Worker productivity up, along with wage violations
Recent productivity numbers better news for corporations than workers, as report shows surge in wage and workplace violations.
The following is not a full transcript; for full story, listen to audio.
Some economic news that seems to be good news is may be better for the corporate bottom line than it is for workers. Productivity has grown at its fastest pace in almost six years this spring, up almost 6.6 percent. Labor costs, meanwhile, have shown the biggest drop since 2000.
"New York Times" reporter Jack Healy explained on "The Takeaway" why these numbers are great for corporations, but may not be such good news for workers.
"Neccessity is the mother of productivity increases. Corporations have had to cut their bottom lines pretty drastically over the last year. For many of them, labor costs are one of the biggest items on their budgets. What has been happening is they've been asking more of their workers. That is what we see in these numbers. Productivity is up by the largest percentage increase since 2003 -- we are seeing the total output from businesses has fallen a little bit, but it hasn't fallen as much as the number of hours worked. Businesses are doing a little less with a lot less."
Annette Bernhardt, the policy co-director for the advocacy group National Employment Law Project, is one of the authors of a report showing a surge in wage and workplace violations, "Confronting the Gloves-Off Economy: America's Broken Labor Standards and How to Fix Them." The report compiled interviews with more than 4,000 low-wage workers. What they described was an astounding number of violations -- from unpaid overtime to employers not paying minimum wage -- and an overall lack of enforcement.
"We had already been hearing from groups on the ground that workers were coming in saying that they weren't being paid the minimum wage, or weren't being paid overtime," said Bernhardt. "The problem was that nobody had any data on it. So, we went out and surveyed 4,000 low-wage workers last year -- Chicago, New York City, L.A. -- we found widespread, pervasive violations. It is a pretty grim story."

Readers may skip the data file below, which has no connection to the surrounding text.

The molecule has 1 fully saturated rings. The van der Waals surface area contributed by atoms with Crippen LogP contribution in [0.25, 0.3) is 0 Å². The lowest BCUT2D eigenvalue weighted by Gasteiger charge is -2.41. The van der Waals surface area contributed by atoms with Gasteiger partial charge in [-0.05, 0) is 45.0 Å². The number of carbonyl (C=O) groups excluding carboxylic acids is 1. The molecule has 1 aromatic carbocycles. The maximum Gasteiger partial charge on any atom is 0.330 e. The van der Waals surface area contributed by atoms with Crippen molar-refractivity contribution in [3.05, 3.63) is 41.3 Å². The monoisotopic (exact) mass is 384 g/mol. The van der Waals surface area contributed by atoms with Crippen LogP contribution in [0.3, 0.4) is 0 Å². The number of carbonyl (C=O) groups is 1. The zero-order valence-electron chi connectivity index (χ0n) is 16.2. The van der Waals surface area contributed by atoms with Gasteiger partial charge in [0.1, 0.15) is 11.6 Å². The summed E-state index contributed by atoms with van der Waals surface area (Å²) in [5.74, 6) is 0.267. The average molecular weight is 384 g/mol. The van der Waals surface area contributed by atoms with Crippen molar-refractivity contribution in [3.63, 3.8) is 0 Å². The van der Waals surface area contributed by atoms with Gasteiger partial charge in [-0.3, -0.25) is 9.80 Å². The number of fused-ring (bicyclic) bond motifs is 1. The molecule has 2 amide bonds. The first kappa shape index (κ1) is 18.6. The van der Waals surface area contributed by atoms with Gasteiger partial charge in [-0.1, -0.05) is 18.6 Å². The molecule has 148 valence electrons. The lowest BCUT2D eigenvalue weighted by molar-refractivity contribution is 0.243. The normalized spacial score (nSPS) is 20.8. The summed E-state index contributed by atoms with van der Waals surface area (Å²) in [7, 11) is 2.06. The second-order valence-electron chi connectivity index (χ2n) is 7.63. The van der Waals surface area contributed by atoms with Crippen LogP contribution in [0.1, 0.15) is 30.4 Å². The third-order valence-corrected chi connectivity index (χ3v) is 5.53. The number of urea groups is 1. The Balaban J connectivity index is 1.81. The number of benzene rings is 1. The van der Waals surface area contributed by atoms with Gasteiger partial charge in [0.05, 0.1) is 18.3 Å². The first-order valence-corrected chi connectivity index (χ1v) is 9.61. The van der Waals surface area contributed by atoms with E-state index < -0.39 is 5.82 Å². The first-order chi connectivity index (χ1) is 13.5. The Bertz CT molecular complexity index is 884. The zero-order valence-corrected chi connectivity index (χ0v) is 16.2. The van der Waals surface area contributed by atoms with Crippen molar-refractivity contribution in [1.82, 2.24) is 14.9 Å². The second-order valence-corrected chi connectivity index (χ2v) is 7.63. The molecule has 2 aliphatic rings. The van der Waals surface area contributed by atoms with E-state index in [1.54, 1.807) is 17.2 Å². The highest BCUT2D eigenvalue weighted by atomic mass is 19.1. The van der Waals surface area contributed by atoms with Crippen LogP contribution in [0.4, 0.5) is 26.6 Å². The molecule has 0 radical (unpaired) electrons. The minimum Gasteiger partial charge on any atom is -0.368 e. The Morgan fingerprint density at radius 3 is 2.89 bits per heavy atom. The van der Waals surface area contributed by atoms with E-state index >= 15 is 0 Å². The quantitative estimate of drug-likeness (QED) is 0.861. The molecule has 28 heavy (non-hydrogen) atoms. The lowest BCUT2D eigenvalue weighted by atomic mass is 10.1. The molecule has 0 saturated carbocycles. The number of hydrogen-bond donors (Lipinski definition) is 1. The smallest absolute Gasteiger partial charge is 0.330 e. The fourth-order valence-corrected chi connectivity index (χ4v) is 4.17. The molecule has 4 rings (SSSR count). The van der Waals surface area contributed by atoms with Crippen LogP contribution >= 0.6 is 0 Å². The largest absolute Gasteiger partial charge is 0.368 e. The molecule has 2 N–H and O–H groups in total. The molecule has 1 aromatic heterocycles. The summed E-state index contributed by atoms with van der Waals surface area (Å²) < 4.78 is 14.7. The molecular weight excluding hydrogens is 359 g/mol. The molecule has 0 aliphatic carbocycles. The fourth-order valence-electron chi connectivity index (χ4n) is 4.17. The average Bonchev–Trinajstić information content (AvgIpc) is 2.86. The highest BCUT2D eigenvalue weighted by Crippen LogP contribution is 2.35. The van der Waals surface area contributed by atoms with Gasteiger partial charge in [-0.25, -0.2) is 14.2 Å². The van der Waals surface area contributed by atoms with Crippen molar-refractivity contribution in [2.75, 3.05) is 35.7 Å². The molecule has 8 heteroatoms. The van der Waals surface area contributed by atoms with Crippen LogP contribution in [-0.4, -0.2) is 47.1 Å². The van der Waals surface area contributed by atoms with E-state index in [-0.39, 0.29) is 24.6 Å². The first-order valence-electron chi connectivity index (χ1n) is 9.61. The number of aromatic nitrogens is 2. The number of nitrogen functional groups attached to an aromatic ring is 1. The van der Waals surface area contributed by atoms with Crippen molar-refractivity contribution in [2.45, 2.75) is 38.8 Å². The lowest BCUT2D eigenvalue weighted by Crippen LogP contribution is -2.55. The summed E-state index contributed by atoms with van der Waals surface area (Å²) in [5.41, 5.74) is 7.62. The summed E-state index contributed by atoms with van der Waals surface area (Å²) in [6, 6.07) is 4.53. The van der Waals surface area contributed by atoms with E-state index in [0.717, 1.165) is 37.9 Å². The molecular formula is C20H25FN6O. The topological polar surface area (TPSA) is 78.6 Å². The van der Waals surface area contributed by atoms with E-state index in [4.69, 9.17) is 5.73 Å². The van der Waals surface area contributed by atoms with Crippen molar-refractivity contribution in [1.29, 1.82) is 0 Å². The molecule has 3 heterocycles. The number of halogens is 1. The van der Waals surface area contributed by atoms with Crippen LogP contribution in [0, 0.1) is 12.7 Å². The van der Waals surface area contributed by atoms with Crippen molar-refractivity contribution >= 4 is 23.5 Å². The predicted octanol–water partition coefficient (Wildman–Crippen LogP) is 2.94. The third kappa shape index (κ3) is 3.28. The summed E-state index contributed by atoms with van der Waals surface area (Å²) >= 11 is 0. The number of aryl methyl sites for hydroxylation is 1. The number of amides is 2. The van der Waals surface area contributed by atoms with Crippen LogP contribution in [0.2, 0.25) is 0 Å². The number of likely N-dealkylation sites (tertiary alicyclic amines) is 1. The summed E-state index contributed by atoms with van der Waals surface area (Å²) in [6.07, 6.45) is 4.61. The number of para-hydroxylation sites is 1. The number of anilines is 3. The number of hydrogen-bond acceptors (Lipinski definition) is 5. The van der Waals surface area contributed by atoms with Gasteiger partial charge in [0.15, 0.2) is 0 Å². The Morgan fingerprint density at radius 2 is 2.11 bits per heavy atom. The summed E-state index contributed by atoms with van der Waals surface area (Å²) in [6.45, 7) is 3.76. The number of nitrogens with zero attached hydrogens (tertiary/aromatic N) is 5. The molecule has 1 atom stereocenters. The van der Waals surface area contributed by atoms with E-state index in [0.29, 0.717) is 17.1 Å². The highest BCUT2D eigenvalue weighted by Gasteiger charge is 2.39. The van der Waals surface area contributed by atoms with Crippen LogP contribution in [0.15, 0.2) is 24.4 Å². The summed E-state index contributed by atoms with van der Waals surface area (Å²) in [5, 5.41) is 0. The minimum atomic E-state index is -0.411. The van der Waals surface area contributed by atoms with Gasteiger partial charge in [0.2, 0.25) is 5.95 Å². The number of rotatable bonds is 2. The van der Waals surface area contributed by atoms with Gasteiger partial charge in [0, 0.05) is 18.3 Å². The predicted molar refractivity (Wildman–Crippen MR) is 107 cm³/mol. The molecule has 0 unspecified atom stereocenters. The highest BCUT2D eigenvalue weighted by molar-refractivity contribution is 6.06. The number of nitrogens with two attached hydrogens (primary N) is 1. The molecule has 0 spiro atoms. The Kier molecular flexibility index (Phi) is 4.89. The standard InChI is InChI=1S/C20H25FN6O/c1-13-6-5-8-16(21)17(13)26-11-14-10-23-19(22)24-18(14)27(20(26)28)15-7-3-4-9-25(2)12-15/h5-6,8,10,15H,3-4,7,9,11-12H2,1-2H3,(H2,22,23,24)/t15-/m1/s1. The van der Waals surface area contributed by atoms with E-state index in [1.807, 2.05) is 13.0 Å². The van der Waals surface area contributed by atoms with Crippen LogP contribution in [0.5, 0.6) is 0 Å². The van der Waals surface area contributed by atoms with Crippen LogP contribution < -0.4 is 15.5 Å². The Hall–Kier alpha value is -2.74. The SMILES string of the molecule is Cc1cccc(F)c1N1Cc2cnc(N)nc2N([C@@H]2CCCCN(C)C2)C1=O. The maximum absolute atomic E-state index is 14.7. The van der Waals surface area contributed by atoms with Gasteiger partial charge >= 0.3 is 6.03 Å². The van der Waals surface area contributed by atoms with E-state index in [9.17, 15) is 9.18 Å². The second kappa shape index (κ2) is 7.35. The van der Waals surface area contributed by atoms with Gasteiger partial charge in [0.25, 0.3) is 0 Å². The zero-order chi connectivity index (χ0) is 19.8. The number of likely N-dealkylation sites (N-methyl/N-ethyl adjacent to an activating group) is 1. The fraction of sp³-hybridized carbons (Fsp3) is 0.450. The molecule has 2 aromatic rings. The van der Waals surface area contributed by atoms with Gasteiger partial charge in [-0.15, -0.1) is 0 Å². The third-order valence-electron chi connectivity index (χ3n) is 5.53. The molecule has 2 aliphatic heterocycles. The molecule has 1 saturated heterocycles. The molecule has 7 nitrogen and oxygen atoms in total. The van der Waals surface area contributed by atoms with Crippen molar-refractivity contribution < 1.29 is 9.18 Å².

This study shows a systematic vulnerability of workers on the low end of the pay scale, subject to minimum wage, and subject to whimsical and capricious hour regulations.
Bernhardt added, "There is no oversight at all. I think that it is the systematic part that it really important. People tend to think, 'this is just the informal economy, it's just at the periphery, it's just a few employers.' This is industry by industry. The violations were so prevalent. A quarter of workers didn't get the minimum wage, more than 70% that worked overtime didn't get overtime.
"A good example is the restaurant industry in New York City, where I think overtime has basically become voluntary. That is what advocates are telling us as well. The pervasiveness is really signaling that this is business strategy. This is not one or two employers just deciding to break the law."
Amy Carroll is an attorney at a community center in Brooklyn, New York: Make the Road New York. The group represents thousands of workers who have seen workplace violations firsthand. She says that the victims of labor violations often remain silent, not reporting the infractions.
"It's industry-wide, so they think that's just what's allowed to happen," Carroll said. "We have restaurant workers, for example, doing deliveries. If you get deliveries in New York, there is a really high chance that your delivery worker is not being paid appropriately. Workers are working 10, 11, 12 hours per day, for maybe $10 a shift, $15, $20 a shift."
Bernhardt says that a missed day or two of work at that pay rate can be devastating. These workers continue working despite the poor conditions and wages as a result, rather than face the loss of income that might result from the reprisal firing of someone the employer may view as a whistle blower. This too, is illegal, but still happens.
She advocates for community-level intervention, "That is why pro-active enforcement by community groups, by the Department of Labor, so that restaurants, laundries, and car washes know that they are going to be found out, and the fines will be really high."
The Department of Labor is to blame, according to Carroll, "The problem, though is that in the last eight years under the Bush administration, the Federal Department of Labor was really dropping the ball, and I would say, bordering on dereliction of duty. There was weak enforcement, ineffective enforcement. The Government Accountability Office has now issued three reports showing this.
"We can't put the responsibility on workers to come forward when they are vulnerable. It has to be the enforcement agencies. We have to increase funding for investigators. They have to go out there on their own, get back on the ground, and send the signal that compliance is not optional."
"The Takeaway" is a national morning news program, delivering the news and analysis you need to catch up, start your day, and prepare for what’s ahead. The show is a co-production of WNYC and PRI, in editorial collaboration with the BBC, The New York Times Radio, and WGBH.